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South Sudan could shake up Nile River status quo

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Mohamed Nureldin Abdallah/Reuters

(Read caption) A barge arrives at the Nile port of Kosti at White Nile State on Sept. 21, 2011. Traders from Khartoum have been shipping food and consumer articles to newly independent South Sudan, with at least four container barges serving the trade route bound for the south, leaving Kosti every week.

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Even before South Sudan’s independence, countries like Egypt became nervous about how the creation of the tenth Nile Basin state would affect the region’s delicate water politics. Would South Sudan side, as Sudan had (and still does), with Egypt and promote the status quo (which gives a large share of the Nile to Egypt)? Or would the new country join the upstream countries, led by Ethiopia, that are demanding a larger share of the Nile for themselves?

After independence, South Sudan struck a conciliatory tone toward both Egypt and Ethiopia, but two developments will definitely attract Egypt’s attention. First, South Sudan wants to formally join the Nile Basin Initiative, the organization that is attempting to resolve the disputes over the region’s water. This request will surprise no one and indeed it makes eminent sense, but it is a reminder to Egypt that South Sudan will soon have to develop a more detailed Nile policy, one that will inevitably tilt in one direction or another.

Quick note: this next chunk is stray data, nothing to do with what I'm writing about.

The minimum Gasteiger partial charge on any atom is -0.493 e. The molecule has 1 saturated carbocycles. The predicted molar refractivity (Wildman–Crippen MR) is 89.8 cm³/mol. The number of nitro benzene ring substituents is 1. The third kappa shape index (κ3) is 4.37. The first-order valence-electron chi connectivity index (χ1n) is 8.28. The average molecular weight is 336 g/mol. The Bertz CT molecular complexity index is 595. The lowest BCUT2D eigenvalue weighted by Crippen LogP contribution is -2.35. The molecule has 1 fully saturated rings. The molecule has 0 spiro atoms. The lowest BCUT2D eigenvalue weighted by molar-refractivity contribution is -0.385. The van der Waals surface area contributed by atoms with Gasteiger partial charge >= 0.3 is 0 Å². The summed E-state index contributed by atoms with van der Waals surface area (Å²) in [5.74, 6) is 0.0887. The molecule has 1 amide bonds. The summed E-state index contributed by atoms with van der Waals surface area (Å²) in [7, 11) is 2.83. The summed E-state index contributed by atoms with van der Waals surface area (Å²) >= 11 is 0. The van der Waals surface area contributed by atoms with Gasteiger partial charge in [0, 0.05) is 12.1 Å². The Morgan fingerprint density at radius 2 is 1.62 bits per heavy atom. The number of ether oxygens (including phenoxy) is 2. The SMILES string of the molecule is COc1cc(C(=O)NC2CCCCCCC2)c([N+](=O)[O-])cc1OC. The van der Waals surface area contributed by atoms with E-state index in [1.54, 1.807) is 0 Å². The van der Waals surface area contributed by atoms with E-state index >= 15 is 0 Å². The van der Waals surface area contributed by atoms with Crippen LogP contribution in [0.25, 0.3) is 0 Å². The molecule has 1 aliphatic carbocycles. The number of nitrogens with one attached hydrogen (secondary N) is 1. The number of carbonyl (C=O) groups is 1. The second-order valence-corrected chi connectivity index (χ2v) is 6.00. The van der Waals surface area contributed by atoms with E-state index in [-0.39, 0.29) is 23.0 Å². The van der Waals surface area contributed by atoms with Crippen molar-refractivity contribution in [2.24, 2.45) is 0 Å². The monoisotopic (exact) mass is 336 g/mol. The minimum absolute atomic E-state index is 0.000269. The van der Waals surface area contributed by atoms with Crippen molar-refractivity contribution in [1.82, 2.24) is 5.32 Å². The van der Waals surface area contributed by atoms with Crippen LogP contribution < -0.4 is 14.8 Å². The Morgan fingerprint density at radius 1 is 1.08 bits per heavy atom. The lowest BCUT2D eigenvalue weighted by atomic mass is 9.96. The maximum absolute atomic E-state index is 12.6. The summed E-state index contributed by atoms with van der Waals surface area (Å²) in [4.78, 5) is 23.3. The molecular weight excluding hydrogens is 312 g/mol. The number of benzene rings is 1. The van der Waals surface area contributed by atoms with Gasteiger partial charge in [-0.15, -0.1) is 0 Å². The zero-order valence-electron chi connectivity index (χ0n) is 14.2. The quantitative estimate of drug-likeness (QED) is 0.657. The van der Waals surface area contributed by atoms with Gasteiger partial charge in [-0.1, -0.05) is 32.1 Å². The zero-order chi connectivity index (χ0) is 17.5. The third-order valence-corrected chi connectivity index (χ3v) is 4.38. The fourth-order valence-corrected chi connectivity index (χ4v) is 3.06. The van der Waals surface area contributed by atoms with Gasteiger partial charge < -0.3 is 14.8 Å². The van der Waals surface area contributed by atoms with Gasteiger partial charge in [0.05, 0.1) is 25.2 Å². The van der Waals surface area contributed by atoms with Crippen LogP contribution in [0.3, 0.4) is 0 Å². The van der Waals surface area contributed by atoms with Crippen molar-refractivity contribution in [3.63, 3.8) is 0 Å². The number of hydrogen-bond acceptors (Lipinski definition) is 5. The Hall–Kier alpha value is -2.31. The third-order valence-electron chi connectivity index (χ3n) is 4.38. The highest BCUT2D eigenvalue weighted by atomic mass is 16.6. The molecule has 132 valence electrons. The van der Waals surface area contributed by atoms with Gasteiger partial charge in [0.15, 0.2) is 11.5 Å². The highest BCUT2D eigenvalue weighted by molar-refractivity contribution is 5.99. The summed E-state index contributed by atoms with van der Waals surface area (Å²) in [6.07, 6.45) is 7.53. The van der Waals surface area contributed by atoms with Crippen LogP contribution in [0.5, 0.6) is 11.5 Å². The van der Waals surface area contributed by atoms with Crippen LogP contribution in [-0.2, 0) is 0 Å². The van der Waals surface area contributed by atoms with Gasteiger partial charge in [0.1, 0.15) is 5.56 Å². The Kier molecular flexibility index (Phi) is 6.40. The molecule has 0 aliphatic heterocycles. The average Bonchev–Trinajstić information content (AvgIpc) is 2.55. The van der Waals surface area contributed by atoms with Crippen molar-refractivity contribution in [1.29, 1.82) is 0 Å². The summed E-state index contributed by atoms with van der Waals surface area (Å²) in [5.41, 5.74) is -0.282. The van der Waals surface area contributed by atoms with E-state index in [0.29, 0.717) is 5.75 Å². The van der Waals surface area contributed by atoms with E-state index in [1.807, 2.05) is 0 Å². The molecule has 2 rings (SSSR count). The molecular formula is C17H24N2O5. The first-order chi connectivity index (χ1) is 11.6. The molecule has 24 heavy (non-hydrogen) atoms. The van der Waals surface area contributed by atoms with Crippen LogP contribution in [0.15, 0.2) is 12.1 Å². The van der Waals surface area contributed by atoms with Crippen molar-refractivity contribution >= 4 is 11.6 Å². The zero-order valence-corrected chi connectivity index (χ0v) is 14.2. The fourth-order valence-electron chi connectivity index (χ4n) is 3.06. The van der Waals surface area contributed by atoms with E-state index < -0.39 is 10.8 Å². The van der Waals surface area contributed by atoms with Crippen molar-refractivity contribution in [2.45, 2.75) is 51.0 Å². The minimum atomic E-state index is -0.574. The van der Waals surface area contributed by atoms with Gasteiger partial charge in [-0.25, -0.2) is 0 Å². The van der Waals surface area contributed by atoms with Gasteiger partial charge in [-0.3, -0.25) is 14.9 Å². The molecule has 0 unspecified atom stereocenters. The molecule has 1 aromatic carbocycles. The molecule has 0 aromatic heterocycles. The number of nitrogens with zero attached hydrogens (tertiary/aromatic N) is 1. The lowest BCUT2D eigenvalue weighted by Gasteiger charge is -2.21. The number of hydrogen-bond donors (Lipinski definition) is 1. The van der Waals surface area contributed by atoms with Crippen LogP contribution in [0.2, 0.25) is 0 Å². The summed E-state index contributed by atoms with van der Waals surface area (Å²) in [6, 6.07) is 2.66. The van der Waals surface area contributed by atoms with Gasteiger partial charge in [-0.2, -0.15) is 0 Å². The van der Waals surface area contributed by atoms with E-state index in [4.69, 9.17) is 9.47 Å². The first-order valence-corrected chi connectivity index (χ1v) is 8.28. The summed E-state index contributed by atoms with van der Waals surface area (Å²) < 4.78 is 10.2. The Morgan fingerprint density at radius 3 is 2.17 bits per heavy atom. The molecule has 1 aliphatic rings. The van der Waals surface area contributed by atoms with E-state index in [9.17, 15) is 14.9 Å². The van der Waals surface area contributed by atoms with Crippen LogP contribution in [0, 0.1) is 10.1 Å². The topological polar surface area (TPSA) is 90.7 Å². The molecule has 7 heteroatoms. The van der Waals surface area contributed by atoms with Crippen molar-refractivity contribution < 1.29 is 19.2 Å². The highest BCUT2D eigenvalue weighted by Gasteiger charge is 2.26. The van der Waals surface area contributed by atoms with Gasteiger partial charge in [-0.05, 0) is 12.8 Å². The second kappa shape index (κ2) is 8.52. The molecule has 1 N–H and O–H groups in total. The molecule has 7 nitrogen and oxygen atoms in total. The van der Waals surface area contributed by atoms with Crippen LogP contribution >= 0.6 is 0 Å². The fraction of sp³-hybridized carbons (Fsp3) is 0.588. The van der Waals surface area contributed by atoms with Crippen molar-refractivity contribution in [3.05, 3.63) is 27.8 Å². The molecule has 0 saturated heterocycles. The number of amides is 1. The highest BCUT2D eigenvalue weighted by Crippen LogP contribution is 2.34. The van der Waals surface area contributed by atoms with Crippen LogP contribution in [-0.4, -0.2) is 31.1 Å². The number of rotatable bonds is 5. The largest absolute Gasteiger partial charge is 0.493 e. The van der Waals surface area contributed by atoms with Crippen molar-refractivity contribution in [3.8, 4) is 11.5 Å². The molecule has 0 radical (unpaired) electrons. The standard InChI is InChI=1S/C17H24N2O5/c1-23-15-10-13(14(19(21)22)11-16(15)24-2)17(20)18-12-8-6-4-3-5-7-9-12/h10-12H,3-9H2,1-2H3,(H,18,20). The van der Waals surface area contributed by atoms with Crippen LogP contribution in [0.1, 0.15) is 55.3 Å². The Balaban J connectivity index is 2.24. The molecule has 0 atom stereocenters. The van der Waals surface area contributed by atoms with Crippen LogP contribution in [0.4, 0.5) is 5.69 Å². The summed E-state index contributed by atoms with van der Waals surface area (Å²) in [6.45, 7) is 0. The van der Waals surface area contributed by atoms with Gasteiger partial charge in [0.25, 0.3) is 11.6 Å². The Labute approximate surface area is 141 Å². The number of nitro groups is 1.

Second, South Sudan has announced plans to build a hydropower dam near the city of Wau. Wau sits on the Jur River, a tributary of the Bahr el Ghazal River which is itself a tributary of the White Nile. South Sudan’s dam is not intended, it seems to me, as an act of aggression, but the move will remind neighbors that this new country has pressing energy, infrastructure, and resource needs.

Egypt’s new government, judging by its outreach to Ethiopia, wants a solution to the Nile dispute. As the case of South Sudan shows, there are many moving parts in the equation, but it does seem that the status quo will have to change, and in fact may be changing already.

Alex Thurston is a PhD student studying Islam in Africa at Northwestern University and blogs at Sahel Blog.


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